The vacuuming method is the most effective way to remove the dust stubbornly sticking to the felt. Because felt is rolled-up, matted, condensed, and pressed wool or other fibers, the dust can get buried deep within its fibers.
Step 4: Washing the Eraser (for Erasers that Hasn’t Been Cleaned in a Long Time)
This step I skip most of the time because it is time-consuming. But if you haven’t cleaned your chalkboard eraser for ages, washing it may be necessary.
Washing the chalkboard eraser removes the most deep-seated dirt out of it. If the eraser has not been cleaned in a long time, chalk dust will not be the only filth in it.
Fill a small bucket with warm water, then throw the eraser into it. You can use a soft brush or your fingers to rub the eraser clean.
When it is clean, use a clean towel to rub the eraser dry. But since the eraser is made of felt, you won’t get it completely dry with a towel. You will have to let the eraser air-dry (not exposed to the sun) for several days for it to dry completely. The drying with a towel serves only to get the eraser as dry quickly as possible.
I usually clean my erasers regularly using the first three steps so I can avoid washing them. If I wash a chalkboard eraser, I would have to wait several days for it to dry – this process is time-consuming, as I have already mentioned.
Pro-tip: the more often you clean your eraser with the clapping, brushing, and vacuuming methods, the more you can avoid washing the eraser.
Step 5: Washing the Eraser with a White Vinegar Solution (for Stained Erasers)
If the eraser has stains on it, washing it with a white vinegar solution is the best method, in my opinion. Stains can come from many sources, but the most common is wet chalkboard pens.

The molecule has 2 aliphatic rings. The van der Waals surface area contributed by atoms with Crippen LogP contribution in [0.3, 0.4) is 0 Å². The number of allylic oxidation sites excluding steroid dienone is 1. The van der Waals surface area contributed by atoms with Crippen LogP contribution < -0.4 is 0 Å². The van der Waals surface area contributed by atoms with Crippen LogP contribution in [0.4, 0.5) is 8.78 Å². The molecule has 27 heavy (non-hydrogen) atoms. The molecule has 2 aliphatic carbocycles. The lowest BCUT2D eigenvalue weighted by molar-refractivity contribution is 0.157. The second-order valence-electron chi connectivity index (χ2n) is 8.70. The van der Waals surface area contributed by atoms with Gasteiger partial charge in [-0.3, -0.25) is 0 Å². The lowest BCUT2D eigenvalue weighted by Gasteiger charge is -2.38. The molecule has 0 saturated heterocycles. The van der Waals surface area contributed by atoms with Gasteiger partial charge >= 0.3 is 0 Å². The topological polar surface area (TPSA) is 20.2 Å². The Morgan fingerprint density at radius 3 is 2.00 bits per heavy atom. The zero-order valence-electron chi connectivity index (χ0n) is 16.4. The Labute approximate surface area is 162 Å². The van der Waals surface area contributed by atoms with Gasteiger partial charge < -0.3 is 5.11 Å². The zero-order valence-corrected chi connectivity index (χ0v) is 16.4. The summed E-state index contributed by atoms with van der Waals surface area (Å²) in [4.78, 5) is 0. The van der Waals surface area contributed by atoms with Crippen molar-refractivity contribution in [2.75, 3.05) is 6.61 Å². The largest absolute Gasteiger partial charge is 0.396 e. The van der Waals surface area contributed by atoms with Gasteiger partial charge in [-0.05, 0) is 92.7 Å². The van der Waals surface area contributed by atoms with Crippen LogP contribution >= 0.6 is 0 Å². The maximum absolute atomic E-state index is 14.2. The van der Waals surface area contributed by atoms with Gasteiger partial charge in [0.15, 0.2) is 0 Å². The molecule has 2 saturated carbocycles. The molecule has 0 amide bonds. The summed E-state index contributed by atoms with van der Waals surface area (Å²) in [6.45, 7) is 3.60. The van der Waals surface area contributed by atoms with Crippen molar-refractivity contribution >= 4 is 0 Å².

The first step of this process is filling a bucket with warm water. Then, mix white vinegar into the water. My recommended proportion is two parts of water for one part white vinegar. Because vinegar is quite acidic, it can damage the felt fibers, so maintaining the proper concentration of vinegar is necessary.
If the entire eraser is stained, you have to throw it into the white vinegar solution. If only a spot is stained, I suggest using a clean cloth or a soft brush dipped into the solution to clean the stain.
Gently rub away the stain. Once it’s gone, rinse the eraser with cold water. Then use a clean towel to pat away most of the moisture, then let the eraser air-dry for several days.
Once it’s dry, the eraser is suitable for use again.
Chalkboard erasers accumulate chalk dust, dirt, and sometimes stains. Cleaning it requires both physical and occasionally chemical processes. For a physical clean, the clapping, brushing, and vacuuming – in that order – processes are the best way. If the eraser has not been cleaned in a long time, washing it with warm water may be necessary. And if it has stains, washing it with a white vinegar solution is the most effective method.